Windhoek-Of the N$13.5 billion overall total budget allocation of the Ministry of Education, Arts and Culture for 2018/19, a whopping N$10.7 billion is allocated towards the payment of staff-related expenditure.
These include basic remuneration, allowances, contributions to the Government Institutions Pension Fund (GIPF) scheme and other conditions of service.
The N$10.7 billion translates to 75 percent of the total budget, while the remaining smaller portion is meant for infrastructure development.
Minister of Education, Arts and Culture Katrina Hanse-Himarwa, who announced the allocation during her budget motivation statement in the National Assembly last week, said this has been a recurring trend over the years and is inevitable given the current rate of increase in the demand for teachers, which is at three percent annually.
In the 2017/2018 financial year, out of the initial N$11.97 billion budget allocated to the ministry, a whopping N$10 billion – representing 85 percent of total allocation – went to the payment of staff-related expenditure, such as salaries and allowances.
The budget allocation of N$13.5 billion, from the N$12.96 billion in the 2017/18 financial year, represents a four percent increase.
The operational budget allocation is N$12.8 billion, a slight increase of two percent from N$12.45 billion in the 2017/18 financial year.
The development budget has increased by 29 percent to N$659.8 million, when compared to 2017/18.
Hanse-Himarwa said the budget revision since the introduction of the fiscal consolidation strategy could be felt mostly during the execution of the 2017/18 budget, especially in regions where services such as hostel catering and utilities were terminated due to non-payment. “The worst cases were when learners were sent home from hostels since meals could not be provided or electricity services were discontinued,” she noted.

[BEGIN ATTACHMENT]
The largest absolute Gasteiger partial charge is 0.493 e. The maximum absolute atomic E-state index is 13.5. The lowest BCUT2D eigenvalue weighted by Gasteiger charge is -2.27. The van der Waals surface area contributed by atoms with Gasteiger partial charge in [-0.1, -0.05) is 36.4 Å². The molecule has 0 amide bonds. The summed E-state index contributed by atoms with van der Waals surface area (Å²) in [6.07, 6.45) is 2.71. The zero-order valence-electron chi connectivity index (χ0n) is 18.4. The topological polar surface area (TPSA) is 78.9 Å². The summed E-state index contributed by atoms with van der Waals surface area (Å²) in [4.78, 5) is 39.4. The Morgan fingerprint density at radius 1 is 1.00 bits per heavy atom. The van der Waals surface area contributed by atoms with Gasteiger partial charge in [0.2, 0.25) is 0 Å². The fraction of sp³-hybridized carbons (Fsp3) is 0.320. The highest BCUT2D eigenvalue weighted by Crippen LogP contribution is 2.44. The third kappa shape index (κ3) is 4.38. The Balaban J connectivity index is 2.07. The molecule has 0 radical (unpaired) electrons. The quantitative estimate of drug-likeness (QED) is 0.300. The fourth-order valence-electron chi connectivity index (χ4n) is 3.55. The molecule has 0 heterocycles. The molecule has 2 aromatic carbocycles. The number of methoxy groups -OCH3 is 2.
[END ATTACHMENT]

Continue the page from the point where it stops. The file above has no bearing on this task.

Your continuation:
She said there is however still a need to recruit additional teachers as a result of increases in the learner enrolment numbers as well as curriculum changes.
She thus requested for leniency in the recruitment of teaching staff.
She revealed the budgetary allocations for additional teachers required will be finalised after analysis of the availability of teachers in the senior secondary phase.
The ministry is responsible for more than 755,943 learners in 1,883 schools, taught by 28,688 teachers, according to the Education Management Information System (EMIS), 2018 – Fifteenth School Day Statistics.
Hanse-Himarwa maintained that efficiencies in payroll administration continue to be a critical priority and will be ensured through annual payroll verification exercises.
Equally, she noted that the lack of targeted funding for reform implementation has been seen as the biggest stumbling block and has contributed to overspending over the years.
The budget will be executed through six key programmes, namely policy coordination and support services; pre-primary education; primary education; secondary education; information, adult and lifelong learning, and the HIV/AIDS management unit.
For the 2018/19 financial year therefore, the ministry has set aside N$60 million for the construction of additional classrooms for the implementation of the Basic Education Curriculum, especially for Grade 10 in 2019.
The curriculum reforms for basic education were informed by the Cabinet directives based on the outcomes of the National Conference on Education held on June 27 to July 1, 2011. After consolidation of all the input from the public, the then Ministry of Education tabled the curriculum reforms in Cabinet.
The ministry also set aside N$58 million for textbooks procurement for Grade 10 and Grade 11 to aid teachers.
She said N$76,960 has been allocated for the secondary school principal training; while N$976,800 is set aside for the evaluation of textbooks for Grade 10 and 11.
Further, N$13. 6 million has been allocated for science consumables, while N$10.4 million is set for the live paper setting workshops for the new Namibia Senior Secondary Certificate Ordinary Level (NSSCO) national examinations.
A total of N$1.6 million is set aside for the Namibian Senior Secondary Advanced Subsidiary (NSSCAS) level syllabus development.